I have found myself thinking a lot about time lately. I’ve not just thought about how I spend my time but about the theme of time I’ve been attracted to in books and poems I have read. I find the poems that touch on time have really resonated with me. It’s not surprising, since my time is at such a premium it seems lately, but also because I am just at an age where I am beginning to grasp that I don’t have an unlimited amount of time ahead of me. How I spend my time, therefore, has added weight.

So every ten minutes I make to write is ten minutes I am investing in creating something which is important to me. It is ten minutes I might otherwise have let go towards worry or to something else intangible.

W.H. Auden’s poem As I Walked Out One Evening, (read by Tom Hiddleston on the really lovely iF Poems app) is a favorite of mine. Auden beautifully tackles the theme of Time. I have several lines I especially love, one being:

In headaches and in worry
Vaguely life leaks away,
And Time will have his fancy
To-morrow or to-day.

I love this because of the reminder that I can let my time drift away with no purpose but to be wasted on little stresses that will pass, or, instead, I can make time for the things that are important to me, like getting words on a page. Even if those words aren’t Auden or Shakespeare or anything close , it is still important to me.

So I will make time.

Hopefully you are making time for the little things that are important to you, as well as those big ones that fill so much of our time, like family and friends.

Thank you for taking the time to read my blog. 🙂

I hope everyone has a great week!

4 Things I’ve Learned Writing Every Day

I am on Day 35 of my DYSBWriting 365 Day  Challenge. It’s been great so far!

I have written every day, as I committed to do, even the night I went out for drinks with the girls. It was about 150 words and was VERY stream of conscious free writing, but hey, that counts. And it worked towards a short story I started that week.

Here are 4 Things I’ve Learned Since I Started Writing Every Day:

1) The time is there – you just have to find it!
I was wasting a lot of my time before this commitment and I never even realized it. I always feel busy, but I didn’t realize until I made this commitment that it was possible to carve out time here and there by eliminating some totally pointless time-sucking activities. Sorry, Candy Crush, but I will not longer be accepting invitations to play. I’ve also stopped pinning so many great tips on writing so that I can actually be writing instead. I can’t go cold turkey, of course, I am not a saint! Pinning pictures of Tom Hiddleston, for example, does not count as time wasted. Ehehe. But even with some time spent frivolously, the commitment to write every day has forced me to really be more aware of how I am spending my time so I can really make it count.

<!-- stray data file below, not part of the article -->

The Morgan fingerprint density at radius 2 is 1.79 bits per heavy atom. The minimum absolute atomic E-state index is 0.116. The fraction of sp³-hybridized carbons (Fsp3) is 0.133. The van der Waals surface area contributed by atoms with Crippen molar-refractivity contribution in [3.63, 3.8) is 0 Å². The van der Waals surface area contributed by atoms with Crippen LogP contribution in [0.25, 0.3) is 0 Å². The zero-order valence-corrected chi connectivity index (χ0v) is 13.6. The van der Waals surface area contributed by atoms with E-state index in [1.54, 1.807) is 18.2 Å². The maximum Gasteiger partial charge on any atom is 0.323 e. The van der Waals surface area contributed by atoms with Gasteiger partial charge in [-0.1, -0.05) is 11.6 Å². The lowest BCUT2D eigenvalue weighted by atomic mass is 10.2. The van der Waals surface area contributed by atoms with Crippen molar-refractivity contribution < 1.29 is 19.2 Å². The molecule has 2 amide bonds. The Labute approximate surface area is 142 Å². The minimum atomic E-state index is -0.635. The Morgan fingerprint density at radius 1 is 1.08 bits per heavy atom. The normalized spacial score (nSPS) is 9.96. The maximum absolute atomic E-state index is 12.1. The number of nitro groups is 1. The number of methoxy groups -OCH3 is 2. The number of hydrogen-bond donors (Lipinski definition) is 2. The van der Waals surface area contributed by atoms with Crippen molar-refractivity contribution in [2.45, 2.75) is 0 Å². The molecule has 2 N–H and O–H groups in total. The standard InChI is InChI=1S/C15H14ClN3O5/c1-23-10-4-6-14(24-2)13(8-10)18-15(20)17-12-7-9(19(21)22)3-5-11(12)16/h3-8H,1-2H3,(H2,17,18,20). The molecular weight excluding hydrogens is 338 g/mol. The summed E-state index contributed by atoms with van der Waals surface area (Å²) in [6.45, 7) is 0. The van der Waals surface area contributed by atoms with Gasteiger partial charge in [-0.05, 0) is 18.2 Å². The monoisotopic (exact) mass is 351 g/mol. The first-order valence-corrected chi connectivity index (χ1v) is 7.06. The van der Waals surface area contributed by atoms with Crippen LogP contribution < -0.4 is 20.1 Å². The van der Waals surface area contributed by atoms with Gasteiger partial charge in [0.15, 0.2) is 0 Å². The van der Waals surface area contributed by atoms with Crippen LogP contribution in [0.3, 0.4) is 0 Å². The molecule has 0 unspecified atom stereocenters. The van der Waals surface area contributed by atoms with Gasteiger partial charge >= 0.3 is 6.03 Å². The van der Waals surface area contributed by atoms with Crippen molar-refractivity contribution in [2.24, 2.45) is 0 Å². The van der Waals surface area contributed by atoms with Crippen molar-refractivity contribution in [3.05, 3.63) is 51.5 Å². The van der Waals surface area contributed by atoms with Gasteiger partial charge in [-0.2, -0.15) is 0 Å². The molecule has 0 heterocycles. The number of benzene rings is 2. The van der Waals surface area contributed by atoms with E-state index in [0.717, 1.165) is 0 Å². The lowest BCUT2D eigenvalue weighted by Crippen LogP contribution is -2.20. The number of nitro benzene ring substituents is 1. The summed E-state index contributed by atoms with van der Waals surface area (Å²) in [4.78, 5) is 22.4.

2) Your characters sure will thank you for it
Before this writing commitment I had gone several months without writing a word. When I started writing again I had to go back through and reacquaint myself with the story and the characters. As I began writing in that book again, it felt like the characters were taking their places in my head again. I could almost hear them saying, “What took you so long?” Writing so sporadically I often lost my vision for what that character was all about. Writing those characters every day, they won’t let me lose them again.

3) Don’t worry, it doesn’t hurt
Sitting down to write every day sounded a lot more difficult when I first made myself this challenge. But as I started putting my butt in the chair every night and writing something down, not only was it not painful, it’s felt really good. I’m putting words on the page – for whatever they are worth – and I am finding the process itself to be almost necessary.  The act of writing feels calming. I have a dreadful commute to work and I’ve found that this writing commitment has helped me get through it.  I’ve begun working to develop ideas and explore possibilities of where to go next when I will sit down to write. Instead of just simply getting random ideas, which before I never did anything about capturing, I’m taking those stray thoughts and committing them to the page.

4) It’s about more than just the writing
Writing every day has made me feel more in touch with that part of me that needs to write. I’m feeling like I am a more authentic version of myself than I have been before this challenge. I’ve always felt a need to write. I’ve always had ideas for stories bouncing around in my head, but it has taken this challenge to help force me to get that stuff out of my head and into a story. Now, instead of saying, “I’d like to write someday.”, I can say, “I am writing.”

I am writing. Every day.  And it feels great.